Lean manufacturing is the process of cutting back on certain materials or speeding up certain processes to lower the overall cost of manufacturing. There can be key benefits to this approach to manufacturing, but it's important to move forward with a balanced view of lowering costs without compromising quality. This blog looks at that concept, but it also delves into other information related to the manufacturing and industrial fields. Ultimately, this blog is designed to help manufacturing professionals as well as B2B clients who purchase products or outsource processes to this field. If you have questions, I hope that you find the answers you need here.
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There is one good thing about metal pipes, versatility! They can go just about anywhere that you would like them to, unlike other materials that can succumb to operational challenges like immense heat, cold or abrasive chemicals. The only challenge when working with metals is that they are hard to bend and manipulate to fit into tight spaces, contours or corners. There is a high risk of stretching them too far and eventually breaking them. Thankfully, the induction bending process helps you create several types of bends on metals in the course of your construction project. Here are four attributes that will make you fall in love with the induction bending process for your project:
High Level of Accuracy
When using the induction process, there is a high level of accuracy compared to other traditional methods used to bend pipes and tubes. In this process, the use of heat minimises spring-back on the radius of the bend. Spring-back refers to elastic recovery, which is the tendency of a metal structure to curl back into its original shape after undergoing tension and compression force. All pipes and tubes made using metals have an elastic limit such that they return to their original when bent to this point. This causes errors when bending metals as the inner radius of the bends doesn't compress uniformly. The induction bending process eliminates these errors for a more accurate result.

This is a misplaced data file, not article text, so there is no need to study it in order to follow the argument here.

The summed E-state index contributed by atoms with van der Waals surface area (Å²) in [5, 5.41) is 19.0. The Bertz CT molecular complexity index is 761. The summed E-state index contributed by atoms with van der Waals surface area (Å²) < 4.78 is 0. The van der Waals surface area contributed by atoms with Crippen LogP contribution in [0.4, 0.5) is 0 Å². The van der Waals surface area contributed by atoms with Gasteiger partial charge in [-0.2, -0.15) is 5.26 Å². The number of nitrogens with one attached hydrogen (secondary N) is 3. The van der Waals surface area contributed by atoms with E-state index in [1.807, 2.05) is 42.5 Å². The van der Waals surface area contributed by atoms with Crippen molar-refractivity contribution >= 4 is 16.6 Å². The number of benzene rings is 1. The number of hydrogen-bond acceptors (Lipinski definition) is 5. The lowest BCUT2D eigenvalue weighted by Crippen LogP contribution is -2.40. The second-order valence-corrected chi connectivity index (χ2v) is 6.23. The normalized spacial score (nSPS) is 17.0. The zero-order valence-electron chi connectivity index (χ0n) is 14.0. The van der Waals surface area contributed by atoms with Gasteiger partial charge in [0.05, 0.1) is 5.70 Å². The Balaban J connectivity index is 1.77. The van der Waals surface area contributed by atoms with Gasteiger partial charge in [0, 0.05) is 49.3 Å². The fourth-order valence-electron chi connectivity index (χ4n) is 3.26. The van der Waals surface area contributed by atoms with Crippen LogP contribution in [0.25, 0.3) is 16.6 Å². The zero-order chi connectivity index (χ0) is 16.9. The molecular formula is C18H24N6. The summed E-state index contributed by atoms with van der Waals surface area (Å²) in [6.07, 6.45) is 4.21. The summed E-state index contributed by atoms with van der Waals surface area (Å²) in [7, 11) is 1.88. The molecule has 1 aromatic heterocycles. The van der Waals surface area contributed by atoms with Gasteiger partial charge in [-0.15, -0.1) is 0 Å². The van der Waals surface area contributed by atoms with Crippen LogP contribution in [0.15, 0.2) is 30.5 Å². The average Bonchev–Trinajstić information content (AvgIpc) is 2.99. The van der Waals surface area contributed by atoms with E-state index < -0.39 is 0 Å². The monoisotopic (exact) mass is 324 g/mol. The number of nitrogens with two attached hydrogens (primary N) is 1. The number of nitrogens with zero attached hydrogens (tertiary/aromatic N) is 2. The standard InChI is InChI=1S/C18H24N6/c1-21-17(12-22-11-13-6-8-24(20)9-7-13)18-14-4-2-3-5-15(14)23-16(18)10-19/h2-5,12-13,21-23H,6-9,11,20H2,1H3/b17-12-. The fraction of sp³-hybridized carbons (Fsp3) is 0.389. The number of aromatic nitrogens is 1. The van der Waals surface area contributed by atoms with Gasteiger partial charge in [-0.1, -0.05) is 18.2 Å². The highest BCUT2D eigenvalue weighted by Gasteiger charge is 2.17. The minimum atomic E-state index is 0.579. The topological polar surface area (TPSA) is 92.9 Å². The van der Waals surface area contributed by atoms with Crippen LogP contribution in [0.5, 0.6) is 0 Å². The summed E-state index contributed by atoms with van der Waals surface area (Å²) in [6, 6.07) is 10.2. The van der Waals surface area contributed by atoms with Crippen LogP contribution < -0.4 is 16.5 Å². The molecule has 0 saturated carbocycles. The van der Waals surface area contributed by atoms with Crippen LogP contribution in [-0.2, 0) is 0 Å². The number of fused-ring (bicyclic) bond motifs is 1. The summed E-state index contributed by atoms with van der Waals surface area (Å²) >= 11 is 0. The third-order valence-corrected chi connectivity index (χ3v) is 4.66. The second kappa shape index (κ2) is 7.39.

Free-Shape Bending and Contouring
With the induction bending process, you have more freedom to play with shapes and contours, which is not possible with some bending techniques. In fact, some fabricators use bending die to process some radius and bend angles. This is not necessary when you go for induction bending. You can make detoured and three-dimensional bends without much hustle.
Consideration of Mechanical Properties
Ordinary metal bending techniques generally don't consider the mechanical properties of the metal you are working. For instance, you need to know the strength and ductility properties of a metal before you start bending it. Induction process bending can be computerised to apply processing methods that account for the mechanical requirements of each metal you are working on. This may include combining metals at the bent sections to create alloys for optimal strength and durability. Additionally, fabricators using the induction bending process can control the speed of cooling and heating temperature of the section they are bending. Therefore, you have a stronger, reliable and durable bend made according to the physical attributes of the metal pipe in question.Share